You might not think that Outdoor Classroom Day is something we participate in here at The Outdoors Group; after all, for us…every day is an outdoor classroom day! But we believe in leading by example, sharing good practice and to be honest, we love any chance to get involved with the wider outdoor learning community and to be part of something bigger than ourselves.
The roots of Outdoor Classroom Day originated in 2012 with the ‘Empty Classroom Day’ in London and since then has gone strength to strength. Now after a partnership with Unilever’s ‘Dirt is Good’ campaign and consultation from leading experts around the word, Outdoor Classroom Day was officially born as an international movement last year. They state their goals simply as being ‘to inspire and celebrate outdoor learning and play’ and then moving on to explain that ‘campaign days act as a catalyst for more time outdoors every day, both at school and beyond.’ These are motivations that we can definitely get behind, we love to celebrate being outdoors, every day, come rain or shine!
Our team here is beautifully and wildly diverse in both approach and personality but the one thing we all have in common is a shared passion for outdoor learning and getting kids outside to play, explore, discover and learn. Whether that is through our Toddler Clubs, Home Education Groups, Intervention work, with our School Groups or Holiday Clubs and Birthday Parties, we love taking a group of children who spend much of their time in a traditional classroom environment or indoors and spending some quality time with them in our woodlands around Devon.
With a 2015 Connected Kids report (from market researcher Childwise) saying that children aged 5-16 spend an average of 6.5 hours in front of a screen and a 2016 study reporting that, on average, British children spend less time outdoors than prison inmates, it is clear that getting children outside as part of their learning and just in general, is more important than ever!
But getting children outside to learn and play means different things to different people so I thought we’d take a look at how it works for us at The Outdoors Group. We take a slightly different approach to the Outdoor Classroom Day folks. Their website is full of structured activities you can do outside of the classroom; they are quite literally taking maths and science outside with autumnal equations using leaves and pinecones and creating water wheels to fulfil their physics curriculum. Whilst this kind of learning absolutely has a place and is beneficial, especially to a harried teacher trying to meet their targets, we look at it from another angle.
For us, outdoor learning isn’t about simply moving the classroom outside. It’s about embracing child-led, autonomous learning and play. It’s about giving kids freedom that they don’t readily have access to in their day-to-day lives. These days, many children live a life jam packed with activities and schedules. At any given point, there is often an adult in their lives telling them where to be and what they should be doing. And when there isn’t, they are so used to being directed that they are unsure how to use their precious free time. This is not a finger-pointing statement, just a widely acknowledged observation of the culture that we are living in. And as parents and educators, it’s hard to break out of that culture, for both habitual and often simply practical reasons.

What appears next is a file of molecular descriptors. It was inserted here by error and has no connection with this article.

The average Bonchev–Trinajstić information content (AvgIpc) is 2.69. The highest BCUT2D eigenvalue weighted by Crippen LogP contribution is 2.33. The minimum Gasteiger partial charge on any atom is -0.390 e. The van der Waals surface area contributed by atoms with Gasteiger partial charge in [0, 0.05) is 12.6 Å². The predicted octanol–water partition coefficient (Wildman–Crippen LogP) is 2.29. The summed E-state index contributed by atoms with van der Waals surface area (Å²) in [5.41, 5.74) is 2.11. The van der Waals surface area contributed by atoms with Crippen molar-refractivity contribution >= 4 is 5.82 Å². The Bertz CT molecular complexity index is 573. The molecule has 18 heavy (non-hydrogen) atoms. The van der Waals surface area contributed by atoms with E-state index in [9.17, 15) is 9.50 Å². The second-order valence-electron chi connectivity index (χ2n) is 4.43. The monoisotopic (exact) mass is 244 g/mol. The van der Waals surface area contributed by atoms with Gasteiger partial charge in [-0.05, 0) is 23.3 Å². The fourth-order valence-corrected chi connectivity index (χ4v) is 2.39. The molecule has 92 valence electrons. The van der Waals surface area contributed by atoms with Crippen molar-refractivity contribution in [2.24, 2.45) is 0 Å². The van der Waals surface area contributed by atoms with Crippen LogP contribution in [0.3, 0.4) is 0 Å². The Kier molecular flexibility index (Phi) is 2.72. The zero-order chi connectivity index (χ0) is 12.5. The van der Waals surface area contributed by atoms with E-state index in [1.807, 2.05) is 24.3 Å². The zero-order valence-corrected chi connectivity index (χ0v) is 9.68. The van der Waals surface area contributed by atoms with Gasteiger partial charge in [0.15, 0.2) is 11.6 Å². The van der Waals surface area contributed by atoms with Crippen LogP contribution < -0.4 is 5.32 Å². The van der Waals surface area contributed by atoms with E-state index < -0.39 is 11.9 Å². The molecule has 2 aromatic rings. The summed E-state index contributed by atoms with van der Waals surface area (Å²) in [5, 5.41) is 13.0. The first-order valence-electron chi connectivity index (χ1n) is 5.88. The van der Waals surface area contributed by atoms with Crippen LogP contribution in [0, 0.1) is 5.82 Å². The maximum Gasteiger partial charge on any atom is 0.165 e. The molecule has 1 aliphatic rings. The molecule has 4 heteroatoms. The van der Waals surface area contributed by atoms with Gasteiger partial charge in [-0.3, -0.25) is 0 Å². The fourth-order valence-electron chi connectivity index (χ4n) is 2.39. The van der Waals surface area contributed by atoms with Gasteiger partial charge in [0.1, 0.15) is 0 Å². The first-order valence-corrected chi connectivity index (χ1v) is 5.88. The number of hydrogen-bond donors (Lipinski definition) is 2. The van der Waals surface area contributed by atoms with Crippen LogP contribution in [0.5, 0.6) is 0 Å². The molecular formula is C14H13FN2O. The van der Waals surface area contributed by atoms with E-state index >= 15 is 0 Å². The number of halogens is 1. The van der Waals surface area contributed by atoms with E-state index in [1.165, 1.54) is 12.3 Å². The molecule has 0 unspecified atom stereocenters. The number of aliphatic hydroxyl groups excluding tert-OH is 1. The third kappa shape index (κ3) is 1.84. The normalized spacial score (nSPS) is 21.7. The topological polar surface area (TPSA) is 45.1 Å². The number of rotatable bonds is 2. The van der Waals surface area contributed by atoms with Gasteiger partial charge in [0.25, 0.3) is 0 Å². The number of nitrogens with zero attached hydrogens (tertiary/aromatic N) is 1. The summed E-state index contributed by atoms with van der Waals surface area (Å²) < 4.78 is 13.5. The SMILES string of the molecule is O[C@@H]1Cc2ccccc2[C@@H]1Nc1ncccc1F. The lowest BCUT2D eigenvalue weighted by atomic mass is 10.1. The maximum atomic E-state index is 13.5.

However, this is why we take the approach we do. The absolute joy on a child’s face when they realise that they can choose what they do at Forest School is priceless. Forest School is often the only time in a week when a child has complete control over how they use their time. As long as they stick to the basic rules of respecting others around them and their environment and staying safe, they are free to do whatever they like. Some like to build dens and practice their fire-lighting skills, some choose to do a woodworking project or hunt for bugs and others simply play, learning without even realising it as they navigate the woods and interact with their peers.
And the why? Well, where to start! Allowing this freedom and autonomous play encourages independence, exploration and self-motivation as they drive their own learning and projects. And through these skills, we almost always see a significant improvement in self-esteem/confidence, cooperation and reasoning as their ‘soft’ skills develop at an impressive rate. Additionally, physical skills such as motor skills (both gross and fine) and proprioception (the awareness of the position and movement of one’s self in your surroundings) see a sharp increase in development as they navigate the unpredictable physical surroundings that woodlands offer. Much research has been done to back up these conclusions and if you’re interested, you can read about it more on the Forest Research website and the Loughborough University website.
On 7th November this year, we likely won’t be doing anything different to usual across our Forest School settings, but we will definitely be embracing the ethos of Outdoor Classroom Day as we continue on our mission to inspire the next generation of children in Devon to develop a love and respect of the outdoors. We hope that as a result of their time spent with us, these children will go home and ask to be outside more, learning through exploring and adventures in their gardens, local parks and further afield. And we hope that the adults in their life do their best to say yes and share this passion for outdoor learning with them!
Author: Hannah Durdin, Forest School Practitioner and Admin Assistant for The Outdoors Group
Date: 4 November 2019